By Tim Gibbon for the Passyunk Post
On Thursday, September 20, 2018, Eliza B. Kirkbride School celebrated Back to School Night with a Ribbon Cutting Ceremony for their new playground, and the kickoff of their Academic Parent-Teacher Team model for grades K-3. The lively event was celebrated with a terrific turnout from Kirkbride families, community partners, and Councilman Mark Squilla. Breakdance and zumba performances, music, and food trucks contributed to a community festival atmosphere.
During the 2018-2019 school year, parents and teachers in grades K-3 will redefine the traditional parent-teacher relationship with the Academic Parent-Teacher Team (ATPP) model. The APTT model raises the bar on the traditional parent conferences by expanding opportunities for families and teachers to collaborate. The APTT model is grounded in the notion that schools thrive when families and teachers work together as genuine partners.
The Rolling Rodeo returns to the playground of Southwark Elementary School, 9th and Mifflin streets, Saturday, May 12th, from 10am to 12pm. Children under 12 years old from surrounding neighborhoods are invited to bring “anything with wheels” (and their parents or a guardian) to this family-friendly event. The Rodeo is produced by the Friends of Southwark, part of the East Passyunk Crossing Civic Association Education Committee which helps support the school.
Last year, children descended on the school yard on bicycles, scooters, roller skates, and in wagons. Organizers expect the same mix of wheeled conveyances this year, but they’ve collaborated with new partners to expand the event. Children can decorate their rides, race through a road-safety obstacle course, and participate in other games. As Friends of Southwark chair Nichole Girgenti explained: “The event provides a safe space for children to ride and race, while learning the rules of the road and participating in helmet and bike checks.”
In addition to the learning component, “The 2017 Rolling Rodeo was successful as a welcoming and inclusive event for all of our South Philadelphia neighbors,” Girgenti explained, “This is due in large part to the driving force behind the event, David Krill.” Krill, a neighbor of the school and Friends of Southwark member, conceived and found funding for the event.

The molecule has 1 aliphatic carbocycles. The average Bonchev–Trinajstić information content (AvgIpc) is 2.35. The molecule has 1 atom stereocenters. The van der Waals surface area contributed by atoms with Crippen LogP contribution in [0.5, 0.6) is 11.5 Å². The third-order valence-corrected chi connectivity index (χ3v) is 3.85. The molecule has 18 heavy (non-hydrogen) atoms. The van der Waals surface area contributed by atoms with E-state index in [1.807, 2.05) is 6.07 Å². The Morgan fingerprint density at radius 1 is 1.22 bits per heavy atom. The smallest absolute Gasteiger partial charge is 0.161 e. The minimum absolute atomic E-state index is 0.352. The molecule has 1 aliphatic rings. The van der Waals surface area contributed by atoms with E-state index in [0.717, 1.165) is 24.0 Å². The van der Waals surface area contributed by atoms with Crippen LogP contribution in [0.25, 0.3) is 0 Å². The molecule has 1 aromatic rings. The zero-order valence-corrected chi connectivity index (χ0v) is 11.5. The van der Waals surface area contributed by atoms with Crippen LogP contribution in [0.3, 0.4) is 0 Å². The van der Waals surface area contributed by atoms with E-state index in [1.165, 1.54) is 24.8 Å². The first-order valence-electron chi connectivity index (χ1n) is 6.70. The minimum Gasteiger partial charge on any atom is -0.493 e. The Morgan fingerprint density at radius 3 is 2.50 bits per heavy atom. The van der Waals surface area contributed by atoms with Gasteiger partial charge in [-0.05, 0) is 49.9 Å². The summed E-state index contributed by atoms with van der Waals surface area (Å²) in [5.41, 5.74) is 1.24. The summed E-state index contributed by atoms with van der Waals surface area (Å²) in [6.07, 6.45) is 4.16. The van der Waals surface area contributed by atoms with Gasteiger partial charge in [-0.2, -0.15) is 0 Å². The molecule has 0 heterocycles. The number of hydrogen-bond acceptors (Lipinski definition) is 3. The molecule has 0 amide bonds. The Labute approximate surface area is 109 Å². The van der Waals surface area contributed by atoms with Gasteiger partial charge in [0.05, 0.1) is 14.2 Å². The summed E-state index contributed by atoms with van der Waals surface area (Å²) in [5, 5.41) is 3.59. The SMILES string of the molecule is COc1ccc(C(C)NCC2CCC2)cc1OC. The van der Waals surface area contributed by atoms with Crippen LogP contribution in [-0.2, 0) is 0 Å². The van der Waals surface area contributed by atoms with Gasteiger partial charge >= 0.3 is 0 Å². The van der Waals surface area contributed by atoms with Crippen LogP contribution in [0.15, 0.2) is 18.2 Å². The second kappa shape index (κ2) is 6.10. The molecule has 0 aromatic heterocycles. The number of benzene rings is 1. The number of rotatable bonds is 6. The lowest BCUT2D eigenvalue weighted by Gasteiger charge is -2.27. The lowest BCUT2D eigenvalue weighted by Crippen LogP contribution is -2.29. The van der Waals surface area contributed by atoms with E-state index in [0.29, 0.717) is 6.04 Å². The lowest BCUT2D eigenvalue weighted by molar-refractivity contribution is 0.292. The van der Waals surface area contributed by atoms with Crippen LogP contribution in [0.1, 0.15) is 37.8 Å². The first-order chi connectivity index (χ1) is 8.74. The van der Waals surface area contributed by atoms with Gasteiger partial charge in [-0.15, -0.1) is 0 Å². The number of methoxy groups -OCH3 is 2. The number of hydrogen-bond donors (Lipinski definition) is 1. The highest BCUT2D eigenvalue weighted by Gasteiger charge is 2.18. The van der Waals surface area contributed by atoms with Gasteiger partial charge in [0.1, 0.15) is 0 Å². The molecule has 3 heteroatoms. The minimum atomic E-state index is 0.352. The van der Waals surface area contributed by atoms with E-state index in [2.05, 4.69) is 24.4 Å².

Students from the Eliza B. Kirkbride School visited City Council and were recognized by Councilman Squilla last week for their arts-based project titled “American Dreams”. In honor of Philadelphia Arts Advocacy Week, the students brought signs with messages of “Save the Arts” and “Protect Arts Ed,” speaking to the need for arts funding in Philly public schools.
“It made me feel important to be there”, commented one 8th grade student.
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Last month the Lower Moyamensing Civic Association launched their Storm Drain Art Project with Philly artist, Ryan Psota. The project’s purpose is to “bring more attention to our watershed and (hopefully) discourage citizens from throwing trash into the drains,” says LoMo board member, Rachel Cox.
With three storm drains already spoken for, LoMo is still accepting nominations for a fourth. Potential canvases should fit the criteria though:
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Saw this on Sunday at Passyunk Square. What a great way to encourage more reading!
Little Free Library is a nonprofit organization that inspires a love of reading, builds community, and sparks creativity by fostering neighborhood book exchanges around the world.
Through Little Free Libraries, millions of books are exchanged each year, profoundly increasing access to books for readers of all ages and backgrounds.
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